THE head of the agency in charge of completing the State's 2,000 ghost estates has sharply criticised banks for "stupidly" refusing to sell houses to local authorities.
Chief executive of the Housing Agency, John O'Connor, told the Irish Planning Institute's annual conference that instead of selling the homes at reasonable prices, banks preferred to hold the properties as assets on their books.
In one case, a local authority had offered €140,000 for homes in one ghost estate, which was refused by the unnamed bank. A second some months later was also refused, even though the homes were unoccupied and deteriorating.
"There's no point in leaving housing idle," Mr O'Connor said. "One local authority offered to buy a number of unfinished houses to complete a development, but the bank wouldn't agree to the price being offered.
"Six months later the local authority went back, and offered €100,000 per house and the bank wouldn't sell. It's very stupid to have an asset lying there."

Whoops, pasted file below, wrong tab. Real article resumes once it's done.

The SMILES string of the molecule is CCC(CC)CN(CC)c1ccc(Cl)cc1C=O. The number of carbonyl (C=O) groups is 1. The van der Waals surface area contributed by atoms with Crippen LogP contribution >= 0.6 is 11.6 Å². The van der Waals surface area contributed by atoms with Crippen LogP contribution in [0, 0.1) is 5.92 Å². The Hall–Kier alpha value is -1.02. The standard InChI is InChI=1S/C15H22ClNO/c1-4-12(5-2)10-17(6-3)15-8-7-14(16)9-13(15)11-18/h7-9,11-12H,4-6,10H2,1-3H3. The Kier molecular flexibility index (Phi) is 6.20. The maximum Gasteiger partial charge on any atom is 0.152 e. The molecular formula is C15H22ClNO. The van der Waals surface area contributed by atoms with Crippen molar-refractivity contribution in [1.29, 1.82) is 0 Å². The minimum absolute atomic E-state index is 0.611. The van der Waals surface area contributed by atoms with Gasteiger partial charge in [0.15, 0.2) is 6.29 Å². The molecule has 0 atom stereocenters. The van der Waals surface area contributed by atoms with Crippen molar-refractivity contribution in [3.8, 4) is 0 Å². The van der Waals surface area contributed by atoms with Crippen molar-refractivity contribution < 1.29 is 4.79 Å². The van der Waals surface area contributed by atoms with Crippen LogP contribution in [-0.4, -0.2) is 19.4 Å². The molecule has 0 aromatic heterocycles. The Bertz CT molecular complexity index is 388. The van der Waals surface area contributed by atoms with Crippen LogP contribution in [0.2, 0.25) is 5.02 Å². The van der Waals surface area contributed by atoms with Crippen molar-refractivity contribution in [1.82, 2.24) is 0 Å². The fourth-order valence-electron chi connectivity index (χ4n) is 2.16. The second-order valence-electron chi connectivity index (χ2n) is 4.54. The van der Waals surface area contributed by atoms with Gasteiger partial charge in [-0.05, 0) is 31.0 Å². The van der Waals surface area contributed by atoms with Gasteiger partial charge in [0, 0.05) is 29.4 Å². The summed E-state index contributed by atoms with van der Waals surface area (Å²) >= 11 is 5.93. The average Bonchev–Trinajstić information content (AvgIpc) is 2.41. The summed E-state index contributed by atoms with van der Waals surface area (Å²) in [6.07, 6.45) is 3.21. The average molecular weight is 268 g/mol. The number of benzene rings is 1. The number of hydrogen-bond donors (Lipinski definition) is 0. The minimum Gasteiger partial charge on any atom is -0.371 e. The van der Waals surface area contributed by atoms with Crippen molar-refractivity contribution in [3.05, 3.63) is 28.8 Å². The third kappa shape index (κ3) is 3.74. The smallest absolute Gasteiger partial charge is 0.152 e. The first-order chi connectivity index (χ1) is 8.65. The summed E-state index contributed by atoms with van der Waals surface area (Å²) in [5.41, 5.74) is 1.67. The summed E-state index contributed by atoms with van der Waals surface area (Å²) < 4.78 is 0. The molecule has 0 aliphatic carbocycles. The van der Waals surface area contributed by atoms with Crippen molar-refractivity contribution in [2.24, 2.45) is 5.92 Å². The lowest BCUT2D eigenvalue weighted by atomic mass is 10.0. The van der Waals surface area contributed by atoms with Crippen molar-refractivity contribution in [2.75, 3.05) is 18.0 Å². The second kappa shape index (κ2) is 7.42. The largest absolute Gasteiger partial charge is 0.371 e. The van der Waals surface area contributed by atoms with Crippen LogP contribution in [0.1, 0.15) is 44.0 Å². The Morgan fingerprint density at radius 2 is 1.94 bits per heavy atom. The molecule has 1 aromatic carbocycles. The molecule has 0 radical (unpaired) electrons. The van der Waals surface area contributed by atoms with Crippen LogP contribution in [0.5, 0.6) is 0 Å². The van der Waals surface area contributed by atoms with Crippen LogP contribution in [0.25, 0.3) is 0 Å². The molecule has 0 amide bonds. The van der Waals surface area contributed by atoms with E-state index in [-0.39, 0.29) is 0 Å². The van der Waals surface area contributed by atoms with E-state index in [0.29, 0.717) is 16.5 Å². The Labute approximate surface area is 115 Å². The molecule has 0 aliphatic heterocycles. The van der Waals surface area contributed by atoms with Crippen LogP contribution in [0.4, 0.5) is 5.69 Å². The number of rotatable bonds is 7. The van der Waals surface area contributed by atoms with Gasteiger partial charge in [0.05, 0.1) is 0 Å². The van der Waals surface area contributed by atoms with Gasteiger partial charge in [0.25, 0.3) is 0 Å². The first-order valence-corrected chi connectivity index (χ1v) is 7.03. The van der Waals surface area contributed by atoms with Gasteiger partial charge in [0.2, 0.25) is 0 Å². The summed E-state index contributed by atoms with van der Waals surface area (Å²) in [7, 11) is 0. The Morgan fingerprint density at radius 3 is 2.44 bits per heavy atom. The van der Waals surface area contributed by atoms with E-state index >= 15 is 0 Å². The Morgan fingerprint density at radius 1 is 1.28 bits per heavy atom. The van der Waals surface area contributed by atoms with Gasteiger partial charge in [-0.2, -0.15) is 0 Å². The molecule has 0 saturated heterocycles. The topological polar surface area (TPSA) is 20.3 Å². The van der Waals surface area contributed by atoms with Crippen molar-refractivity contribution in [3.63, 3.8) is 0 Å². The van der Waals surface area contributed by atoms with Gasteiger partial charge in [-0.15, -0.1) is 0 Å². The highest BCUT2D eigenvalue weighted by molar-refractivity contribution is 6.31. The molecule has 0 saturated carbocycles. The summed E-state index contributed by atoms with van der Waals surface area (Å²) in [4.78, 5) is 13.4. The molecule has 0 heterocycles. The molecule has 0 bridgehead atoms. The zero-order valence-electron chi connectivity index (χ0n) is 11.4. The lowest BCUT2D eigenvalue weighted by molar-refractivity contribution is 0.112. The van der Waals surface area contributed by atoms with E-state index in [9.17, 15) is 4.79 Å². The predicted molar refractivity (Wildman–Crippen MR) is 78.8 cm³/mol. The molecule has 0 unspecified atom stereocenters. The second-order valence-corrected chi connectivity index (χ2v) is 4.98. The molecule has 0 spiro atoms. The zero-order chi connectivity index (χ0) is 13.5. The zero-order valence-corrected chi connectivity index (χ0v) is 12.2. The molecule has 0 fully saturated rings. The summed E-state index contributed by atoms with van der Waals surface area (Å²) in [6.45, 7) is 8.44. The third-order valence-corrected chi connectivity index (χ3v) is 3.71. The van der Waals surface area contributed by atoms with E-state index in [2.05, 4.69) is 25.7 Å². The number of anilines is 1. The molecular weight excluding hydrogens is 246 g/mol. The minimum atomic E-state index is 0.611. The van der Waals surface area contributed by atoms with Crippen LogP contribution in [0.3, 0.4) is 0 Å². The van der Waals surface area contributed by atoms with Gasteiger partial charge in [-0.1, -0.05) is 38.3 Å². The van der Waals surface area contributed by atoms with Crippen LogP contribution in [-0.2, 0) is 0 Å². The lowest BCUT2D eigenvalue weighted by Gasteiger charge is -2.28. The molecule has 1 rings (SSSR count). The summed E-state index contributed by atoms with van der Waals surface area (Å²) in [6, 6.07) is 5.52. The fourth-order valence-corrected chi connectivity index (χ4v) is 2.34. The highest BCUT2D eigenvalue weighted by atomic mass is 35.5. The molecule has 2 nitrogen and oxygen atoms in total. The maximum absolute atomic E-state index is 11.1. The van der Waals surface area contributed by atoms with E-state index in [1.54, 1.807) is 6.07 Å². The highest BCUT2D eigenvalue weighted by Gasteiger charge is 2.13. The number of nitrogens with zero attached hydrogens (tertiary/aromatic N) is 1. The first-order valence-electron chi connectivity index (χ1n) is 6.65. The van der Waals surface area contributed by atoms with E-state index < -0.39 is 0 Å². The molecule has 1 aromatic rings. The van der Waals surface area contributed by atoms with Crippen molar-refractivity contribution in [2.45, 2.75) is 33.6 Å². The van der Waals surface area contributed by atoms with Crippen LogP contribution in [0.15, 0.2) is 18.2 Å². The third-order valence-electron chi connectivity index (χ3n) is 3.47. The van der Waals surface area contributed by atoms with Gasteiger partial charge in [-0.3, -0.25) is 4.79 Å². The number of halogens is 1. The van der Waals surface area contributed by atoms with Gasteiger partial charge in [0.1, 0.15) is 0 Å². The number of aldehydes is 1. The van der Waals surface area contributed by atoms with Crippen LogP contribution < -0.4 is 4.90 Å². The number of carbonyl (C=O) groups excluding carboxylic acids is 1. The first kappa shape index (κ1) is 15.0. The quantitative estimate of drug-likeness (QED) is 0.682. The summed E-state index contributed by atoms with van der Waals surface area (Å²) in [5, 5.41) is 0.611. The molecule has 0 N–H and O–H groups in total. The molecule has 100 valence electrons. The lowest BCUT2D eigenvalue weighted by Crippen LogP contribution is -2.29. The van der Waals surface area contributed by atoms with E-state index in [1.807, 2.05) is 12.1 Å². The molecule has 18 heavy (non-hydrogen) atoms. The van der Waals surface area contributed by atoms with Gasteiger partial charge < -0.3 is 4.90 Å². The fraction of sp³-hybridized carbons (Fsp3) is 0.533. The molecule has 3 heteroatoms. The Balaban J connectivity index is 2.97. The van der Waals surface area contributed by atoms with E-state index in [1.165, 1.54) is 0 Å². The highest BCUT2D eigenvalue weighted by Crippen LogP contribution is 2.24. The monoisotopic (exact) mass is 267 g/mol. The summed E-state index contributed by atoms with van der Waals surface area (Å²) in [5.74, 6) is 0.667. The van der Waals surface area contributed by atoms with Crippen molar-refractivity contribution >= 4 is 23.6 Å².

His comments were echoed by Declan Taite, a receiver with RSM Farrell Grant Sparks, who said there was often a "huge difference" in the prices people were willing to pay, and amount banks were willing to accept.
This was because accepting a lower price would impact on the bank's balance sheet.
The latest figures show there are 2,066 unfinished developments across the country, made up of almost 37,000 units, of which 18,638 are complete but vacant.
Chris McGarry, planning and development advisor with State bad-bank NAMA, said it controlled about 12pc of all unfinished estates, about 250.
Some 28 needed urgent works, and 15 had been dealt with and work was due to start shortly on the remaining 13.
Mr McGarry said that most of its property portfolio was based in the Greater Dublin Area, meaning it was likely to be developed in the medium-term.
Monday, April 30, 2012
Banks taken to task for refusing to sell homes in ghost estates - Irish, Business - Independent.ie